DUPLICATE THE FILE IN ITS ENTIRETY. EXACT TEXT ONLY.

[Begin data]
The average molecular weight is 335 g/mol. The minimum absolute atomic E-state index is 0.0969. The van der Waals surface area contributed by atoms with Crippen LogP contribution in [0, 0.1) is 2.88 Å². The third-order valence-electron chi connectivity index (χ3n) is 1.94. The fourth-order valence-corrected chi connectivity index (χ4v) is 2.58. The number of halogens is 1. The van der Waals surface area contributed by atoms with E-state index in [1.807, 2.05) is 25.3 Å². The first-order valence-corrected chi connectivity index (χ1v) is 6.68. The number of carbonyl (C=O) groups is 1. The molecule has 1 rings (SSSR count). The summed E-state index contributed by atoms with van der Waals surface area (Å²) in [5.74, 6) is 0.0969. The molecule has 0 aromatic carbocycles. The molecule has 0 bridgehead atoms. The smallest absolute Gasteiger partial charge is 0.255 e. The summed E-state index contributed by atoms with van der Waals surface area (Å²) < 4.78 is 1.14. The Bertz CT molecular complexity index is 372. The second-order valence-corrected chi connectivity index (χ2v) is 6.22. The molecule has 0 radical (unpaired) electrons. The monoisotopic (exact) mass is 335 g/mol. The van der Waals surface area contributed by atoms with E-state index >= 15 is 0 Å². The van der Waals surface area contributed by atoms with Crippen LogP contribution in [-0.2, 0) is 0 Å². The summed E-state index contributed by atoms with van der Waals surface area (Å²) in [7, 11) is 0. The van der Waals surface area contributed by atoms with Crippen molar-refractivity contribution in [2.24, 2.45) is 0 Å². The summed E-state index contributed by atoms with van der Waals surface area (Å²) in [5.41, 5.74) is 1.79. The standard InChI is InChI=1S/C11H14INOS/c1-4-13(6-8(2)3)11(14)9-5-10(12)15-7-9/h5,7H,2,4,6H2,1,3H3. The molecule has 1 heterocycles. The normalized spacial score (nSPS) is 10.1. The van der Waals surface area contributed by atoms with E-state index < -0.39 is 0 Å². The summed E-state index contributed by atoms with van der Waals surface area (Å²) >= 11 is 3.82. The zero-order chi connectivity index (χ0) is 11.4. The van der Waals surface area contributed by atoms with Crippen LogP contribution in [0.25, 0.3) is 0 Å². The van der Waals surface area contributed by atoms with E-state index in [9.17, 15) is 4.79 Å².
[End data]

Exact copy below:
The average molecular weight is 335 g/mol. The minimum absolute atomic E-state index is 0.0969. The van der Waals surface area contributed by atoms with Crippen LogP contribution in [0, 0.1) is 2.88 Å². The third-order valence-electron chi connectivity index (χ3n) is 1.94. The fourth-order valence-corrected chi connectivity index (χ4v) is 2.58. The number of halogens is 1. The van der Waals surface area contributed by atoms with E-state index in [1.807, 2.05) is 25.3 Å². The first-order valence-corrected chi connectivity index (χ1v) is 6.68. The number of carbonyl (C=O) groups is 1. The molecule has 1 rings (SSSR count). The summed E-state index contributed by atoms with van der Waals surface area (Å²) in [5.74, 6) is 0.0969. The molecule has 0 aromatic carbocycles. The molecule has 0 bridgehead atoms. The smallest absolute Gasteiger partial charge is 0.255 e. The summed E-state index contributed by atoms with van der Waals surface area (Å²) < 4.78 is 1.14. The Bertz CT molecular complexity index is 372. The second-order valence-corrected chi connectivity index (χ2v) is 6.22. The molecule has 0 radical (unpaired) electrons. The monoisotopic (exact) mass is 335 g/mol. The van der Waals surface area contributed by atoms with E-state index >= 15 is 0 Å². The van der Waals surface area contributed by atoms with Crippen LogP contribution in [-0.2, 0) is 0 Å². The summed E-state index contributed by atoms with van der Waals surface area (Å²) in [7, 11) is 0. The van der Waals surface area contributed by atoms with Crippen molar-refractivity contribution in [2.24, 2.45) is 0 Å². The summed E-state index contributed by atoms with van der Waals surface area (Å²) in [5.41, 5.74) is 1.79. The standard InChI is InChI=1S/C11H14INOS/c1-4-13(6-8(2)3)11(14)9-5-10(12)15-7-9/h5,7H,2,4,6H2,1,3H3. The molecule has 1 heterocycles. The normalized spacial score (nSPS) is 10.1. The van der Waals surface area contributed by atoms with E-state index < -0.39 is 0 Å². The summed E-state index contributed by atoms with van der Waals surface area (Å²) >= 11 is 3.82. The zero-order chi connectivity index (χ0) is 11.4. The van der Waals surface area contributed by atoms with Crippen LogP contribution in [0.25, 0.3) is 0 Å². The van der Waals surface area contributed by atoms with E-state index in [9.17, 15) is 4.79 Å².